Slam, by Nick Hornby

Sam, who's at sixteen is half his mother's age, finds himself with the beautiful Alicia as a girlfriend. Too good to be true? Maybe. Life certainly gets complicated, but he's always got Tony Hawk to turn to when he needs guidance...

I approached this book with some trepidation: I hadn't really liked A Long Way Down, and thought that this book was pitched at teenagers and was all about skateboarding. But as it turns out my concerns were unfounded: it's better than ALWD, and while it would be suitable for younger readers, it's still got a lot to offer the more mature audience.

Sam has read Hawk's autobiography so many times that he lines from it pop up in his mind in response to pretty much any situation he finds himself in. And so he can ask for Hawk's help when trying to deal with problems relating to Alicia, to his mother and her boyfriends, to his estranged father, and more. As Sam himself admits, it's not always obvious that the answers are particularly helpful, but they invariably throw some kind of light on the situation - or at least, that's how it appears to Sam.

The description of how Sam struck up a friendship with Alicia, and how that blossomed, was great. I'll always be a sucker for stories where a sixteen year old boy becomes - against all his expectations - the object of affection for an older, apparently unattainable girl. And although this doesn't turn out how you might expect, or want, it's a very satisfying story.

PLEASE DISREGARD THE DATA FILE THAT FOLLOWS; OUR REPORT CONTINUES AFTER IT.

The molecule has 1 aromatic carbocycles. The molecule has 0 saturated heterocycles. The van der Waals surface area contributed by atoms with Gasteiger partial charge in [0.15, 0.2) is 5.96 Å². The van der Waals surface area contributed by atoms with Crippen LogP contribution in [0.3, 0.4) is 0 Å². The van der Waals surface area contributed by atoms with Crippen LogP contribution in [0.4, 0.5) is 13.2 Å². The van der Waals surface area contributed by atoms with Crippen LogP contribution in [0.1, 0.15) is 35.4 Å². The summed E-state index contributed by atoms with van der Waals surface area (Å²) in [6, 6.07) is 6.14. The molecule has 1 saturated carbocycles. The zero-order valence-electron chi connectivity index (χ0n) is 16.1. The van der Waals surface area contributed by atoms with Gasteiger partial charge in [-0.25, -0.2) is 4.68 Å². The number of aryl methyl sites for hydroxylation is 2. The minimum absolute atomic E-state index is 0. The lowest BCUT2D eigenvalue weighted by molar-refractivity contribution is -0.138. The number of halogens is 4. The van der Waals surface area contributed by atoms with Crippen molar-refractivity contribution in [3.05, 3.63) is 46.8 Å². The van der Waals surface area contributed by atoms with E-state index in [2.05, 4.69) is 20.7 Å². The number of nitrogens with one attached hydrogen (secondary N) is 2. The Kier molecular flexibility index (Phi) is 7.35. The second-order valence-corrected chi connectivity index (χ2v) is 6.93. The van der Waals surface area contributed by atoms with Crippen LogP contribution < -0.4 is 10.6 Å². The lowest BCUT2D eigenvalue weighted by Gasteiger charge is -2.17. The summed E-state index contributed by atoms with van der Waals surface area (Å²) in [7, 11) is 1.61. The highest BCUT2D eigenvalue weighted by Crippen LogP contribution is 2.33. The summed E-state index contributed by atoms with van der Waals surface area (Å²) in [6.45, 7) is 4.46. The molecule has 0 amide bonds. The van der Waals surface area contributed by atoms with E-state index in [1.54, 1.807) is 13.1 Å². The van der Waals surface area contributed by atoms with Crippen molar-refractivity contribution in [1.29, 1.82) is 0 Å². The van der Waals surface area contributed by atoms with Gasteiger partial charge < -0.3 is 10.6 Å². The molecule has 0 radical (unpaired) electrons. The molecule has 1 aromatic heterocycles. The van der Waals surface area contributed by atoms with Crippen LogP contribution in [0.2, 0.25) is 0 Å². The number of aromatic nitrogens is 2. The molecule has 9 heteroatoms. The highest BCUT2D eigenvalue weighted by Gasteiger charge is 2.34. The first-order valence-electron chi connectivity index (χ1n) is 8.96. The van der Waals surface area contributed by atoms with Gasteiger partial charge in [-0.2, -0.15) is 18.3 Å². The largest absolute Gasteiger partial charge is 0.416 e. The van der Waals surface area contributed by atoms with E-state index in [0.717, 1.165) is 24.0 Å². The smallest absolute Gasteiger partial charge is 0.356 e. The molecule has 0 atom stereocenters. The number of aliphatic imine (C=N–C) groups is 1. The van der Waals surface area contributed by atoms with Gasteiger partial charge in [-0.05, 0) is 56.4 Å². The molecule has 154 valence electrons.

By the time things go wrong, you have a sense that Sam is a pretty decent person really. But as he says:

It's amazing, when you think about it. I don't smoke weed, don't cuss out teachers, I don't get into fights, I try to do my homework. But I took a risk, for a few seconds, and that turns out to be worse than any of the rest put together.
(Reminds me a bit of the place in Reggie Perrin where Reggie considers unzipping his trousers in front of CJ - a life ruined in ten seconds: that's power.) And Sam's behaviour after this is often far from decent - in fact quite shameful, but you're still rooting for him because you know underneath that he's not really a bad person.

There were plenty of laugh-out-louds in here, and there was also a place which made me catch my breath: rather like the scene in "Stand By Me" where Gordie's dad says "should have been you". I think that shows how powerful the characterisation was - I really believed the scene, and also felt how shocking it was.

So, a great read. I got this from a charity shop, but I think I'll keep hold of it to read again.

Completed : 23-Jan-2009

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